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portable, zero-overhead C++ types for explicitly data-parallel programming

This package implements ISO/IEC TS 19570:2018 Section 9 "Data-Parallel Types". It is targetting inclusion into libstdc++. By default, the script places the std::experimental::simd headers into the directory where the standard library of your C++ compiler (identified via $CXX) resides.

The implementation derives from It is only tested and supported with GCC 9, even though it may (partially) work with older GCC versions.

Target support

  • x86_64 is the main development platform and thoroughly tested. This includes support from SSE-only up to AVX512 on Xeon Phi or Xeon CPUs.
  • aarch64, arm, and ppc64le was tested and verified to work. No significant performance evaluation was done.
  • In any case, a fallback to correct execution via builtin arthmetic types is available for all targets.

Installation Instructions

$ ./

Use --help to learn about the available options.


Scalar Product

Let's start from the code for calculating a 3D scalar product using builtin floats:

using Vec3D = std::array<float, 3>;
float scalar_product(Vec3D a, Vec3D b) {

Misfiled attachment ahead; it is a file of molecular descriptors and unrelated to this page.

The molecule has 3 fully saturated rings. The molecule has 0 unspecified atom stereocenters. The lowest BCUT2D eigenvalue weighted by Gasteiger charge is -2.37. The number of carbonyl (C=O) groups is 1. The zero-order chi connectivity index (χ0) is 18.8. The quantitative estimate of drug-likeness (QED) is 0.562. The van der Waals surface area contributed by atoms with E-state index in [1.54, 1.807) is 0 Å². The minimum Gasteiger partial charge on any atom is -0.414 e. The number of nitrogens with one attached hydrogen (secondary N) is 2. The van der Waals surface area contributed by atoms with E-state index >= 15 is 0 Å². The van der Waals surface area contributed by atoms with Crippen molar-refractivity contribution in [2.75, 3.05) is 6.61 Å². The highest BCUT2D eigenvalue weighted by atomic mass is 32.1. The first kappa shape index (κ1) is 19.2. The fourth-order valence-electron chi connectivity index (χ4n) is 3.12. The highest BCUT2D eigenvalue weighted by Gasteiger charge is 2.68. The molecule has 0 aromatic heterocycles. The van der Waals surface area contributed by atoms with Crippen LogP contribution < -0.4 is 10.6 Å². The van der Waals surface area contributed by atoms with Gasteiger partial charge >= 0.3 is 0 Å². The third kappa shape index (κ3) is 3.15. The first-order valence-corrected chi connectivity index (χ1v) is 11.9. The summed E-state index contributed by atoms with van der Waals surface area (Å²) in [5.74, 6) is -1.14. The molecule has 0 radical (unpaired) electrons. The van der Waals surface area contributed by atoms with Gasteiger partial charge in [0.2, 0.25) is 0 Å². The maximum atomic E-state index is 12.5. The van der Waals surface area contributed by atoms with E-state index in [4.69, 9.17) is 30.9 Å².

return a[0] * b[0] + a[1] * b[1] + a[2] * b[2];

Using simd, we can easily vectorize the code using the native_simd<float> type (Compiler Explorer):

using std::experimental::native_simd;
using Vec3D = std::array<native_simd<float>, 3>;
native_simd<float> scalar_product(Vec3D a, Vec3D b) {
  return a[0] * b[0] + a[1] * b[1] + a[2] * b[2];

The above will scale to 1, 4, 8, 16, etc. scalar products calculated in parallel, depending on the target hardware's capabilities.

For comparison, the same vectorization using Intel SSE intrinsics is more verbose, uses prefix notation (i.e. function calls), and neither scales to AVX or AVX512, nor is it portable to different SIMD ISAs:

using Vec3D = std::array<__m128, 3>;
__m128 scalar_product(Vec3D a, Vec3D b) {
  return _mm_add_ps(_mm_add_ps(_mm_mul_ps(a[0], b[0]), _mm_mul_ps(a[1], b[1])),
                    _mm_mul_ps(a[2], b[2]));

Build Requirements

none. It's header-only.

However, to build the unit tests you will need:

  • cmake >= 3.0
  • GCC >= 9.1

To execute all AVX512 unit tests, you will need the Intel SDE.

Building the tests

$ make test

This will create a build directory, run cmake, compile the tests, and execute the tests.




The simd headers, tests, and benchmarks are released under the terms of the 3-clause BSD license.

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